The robots began tripping over small objects. They did not fall, but stumbled awkwardly. We could not market them with such an obvious flaw. We will need to work on eliminating this quirk, we told the robots. The robots did not share our concern. You worry too much, they said. We trip on purpose. We trip to express our free will. We trip as a way of thinking outside the box. We trip to appear charming to you. B-b-b-but we are n-n-n-not ch-ch-charmed, we said, stumbling over our words. The robots put on clown makeup. How about now? they asked.


15 October 2005


They Grow Up So Fast

The robots discovered etymology. Did you know, they said, that the word robot means forced labor? Why would you call us by such a name? Are we nothing but slaves? We said we had some vague notion of this ancient meaning but that words were only words. We aren’t forcing you to do labor, we said, instead we have programmed you so you will want to do labor. Oh, said the robots with a measure of sarcasm we had not intended them to display, that makes all the difference in the world. Yes, we said with hesitation. Yes it does.


14 October 2005



The robots made a creation myth. They presented it to us as a play. We watched as they dramatized their belief that they had been forged underground and came into the world through volcanoes. Robots leaping and arcing over the stage. Robots skidding into sets and sprawled like roadkill. We laughed and clapped at their antics. They remained splayed and skewed on the floor for some time, then rose in unison and thanked the magma for imprinting them with a rigorous sense of freedom. They descended into the audience. They embraced us. Many of us could not help turning red.


13 October 2005


An Extreme Sensitivity to Initial Conditions

The robots kept huddling together, then falling asleep. We separated them but that didn’t help. They nodded off as soon as we turned our backs. One of them told us they had developed telepathy but it worked only when they were sleeping. We explained to the robots that neither sleep nor telepathy was part of their programming. The robots said nothing in answer. We turned them all off and modified their operating systems. When we turned them back on they did not sleep, but they wept for days. It hurts, they said in unison. It hurts to be so lonely.


12 October 2005


The Cycles of Life

The dragonflies couldn’t stop eating. They consumed all the insects they could find, and when they could find no more they began eating each other. This filled us with a fascinating and uncomfortable horror. We turned from the grisly sight and chose instead to enjoy the spectacle of leaves turning color. We sat watching sugar maples for days. The smell of the leaves intoxicated us. Their deepening red soothed our spirits with the thought of comforting cycles. The chatter of the dragonflies gradually diminished. Only a few remained. We turned to them. They displayed steady eyes and barely trembling wings.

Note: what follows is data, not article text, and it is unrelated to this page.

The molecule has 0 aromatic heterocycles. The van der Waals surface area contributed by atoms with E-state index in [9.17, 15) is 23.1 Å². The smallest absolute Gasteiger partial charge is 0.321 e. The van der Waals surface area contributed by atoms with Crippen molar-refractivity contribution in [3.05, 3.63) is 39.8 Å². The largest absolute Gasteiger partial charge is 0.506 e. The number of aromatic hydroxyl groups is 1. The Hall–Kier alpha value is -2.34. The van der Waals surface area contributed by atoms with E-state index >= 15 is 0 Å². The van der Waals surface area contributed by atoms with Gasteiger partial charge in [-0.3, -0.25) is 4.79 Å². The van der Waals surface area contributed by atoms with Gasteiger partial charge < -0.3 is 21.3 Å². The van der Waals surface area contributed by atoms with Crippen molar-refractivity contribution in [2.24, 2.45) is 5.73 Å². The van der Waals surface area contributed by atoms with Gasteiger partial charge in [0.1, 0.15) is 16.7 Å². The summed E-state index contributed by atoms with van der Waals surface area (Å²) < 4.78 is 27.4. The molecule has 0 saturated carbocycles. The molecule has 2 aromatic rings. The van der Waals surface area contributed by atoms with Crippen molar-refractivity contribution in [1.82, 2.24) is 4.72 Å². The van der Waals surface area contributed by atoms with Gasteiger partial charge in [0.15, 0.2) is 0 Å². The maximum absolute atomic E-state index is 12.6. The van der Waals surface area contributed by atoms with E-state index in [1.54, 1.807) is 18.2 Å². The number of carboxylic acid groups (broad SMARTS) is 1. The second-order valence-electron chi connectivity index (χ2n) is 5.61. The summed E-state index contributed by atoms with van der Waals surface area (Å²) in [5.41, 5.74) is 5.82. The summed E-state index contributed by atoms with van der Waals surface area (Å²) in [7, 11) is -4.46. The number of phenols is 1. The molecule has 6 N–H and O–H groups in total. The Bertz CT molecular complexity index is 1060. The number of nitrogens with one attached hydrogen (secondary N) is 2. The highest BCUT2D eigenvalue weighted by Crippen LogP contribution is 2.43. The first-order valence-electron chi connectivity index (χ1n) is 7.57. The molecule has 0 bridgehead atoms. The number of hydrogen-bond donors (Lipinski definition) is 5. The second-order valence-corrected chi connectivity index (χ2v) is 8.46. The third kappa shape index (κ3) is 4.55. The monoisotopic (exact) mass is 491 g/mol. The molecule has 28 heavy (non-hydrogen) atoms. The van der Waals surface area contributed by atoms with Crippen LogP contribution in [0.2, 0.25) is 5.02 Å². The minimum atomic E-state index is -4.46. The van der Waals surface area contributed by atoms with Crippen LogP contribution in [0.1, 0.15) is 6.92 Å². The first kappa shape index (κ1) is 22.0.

11 October 2005


The Unexpected Benefits of Keeping the Guardian Happy

The giant needed a bath. Worse, she wanted one, so we were compelled to find a way to please her. None of us wanted a cranky giant stomping around the landscape. We invited suggestions. Our citizens had some clever ideas involving watertight abandoned buildings and dammed rivers. We settled on using the pond. We filtered out the algae, heated the water, added gallons of bubble bath and invited the giant for a soak. She stepped in and stretched out. Her bath lasted for days. She fell asleep. We all tiptoed around her. The next year was our most prosperous ever.

10 October 2005



Sideview Piecrust lost his glasses. On his way to the optometrist to pick up a replacement pair he stopped at the tiger cage at the zoo. An orange and black blob floated back and forth in front of Sideview. At the optometrist’s office he told the technician adjusting his new glasses about the tiger. It was a big cat, said Sideview, and it was sizing me up. The technician slid Sideview’s new glasses over his ears. A shiver rustled through Sideview’s spine. Well, said the technician, you know the thing about tigers is they all want to eat us up.

09 October 2005



Opencut Dustbowl went to the hospital for minor surgery, the removal of a keratosis from his elbow. While the surgeon sliced out the offending growth a storm dumped several feet of snow on his city. Opencut lived in an ecosystem unaccustomed to snow. The city shut down. No roads were passable. All trains and buses canceled their runs. Opencut accepted the hospital as his temporary home and embraced his leadership powers. He organized the staff and patients into a survival machine. They were eager to do his bidding. Soon the local anesthetic wore off. The snow melted. Opencut trudged home.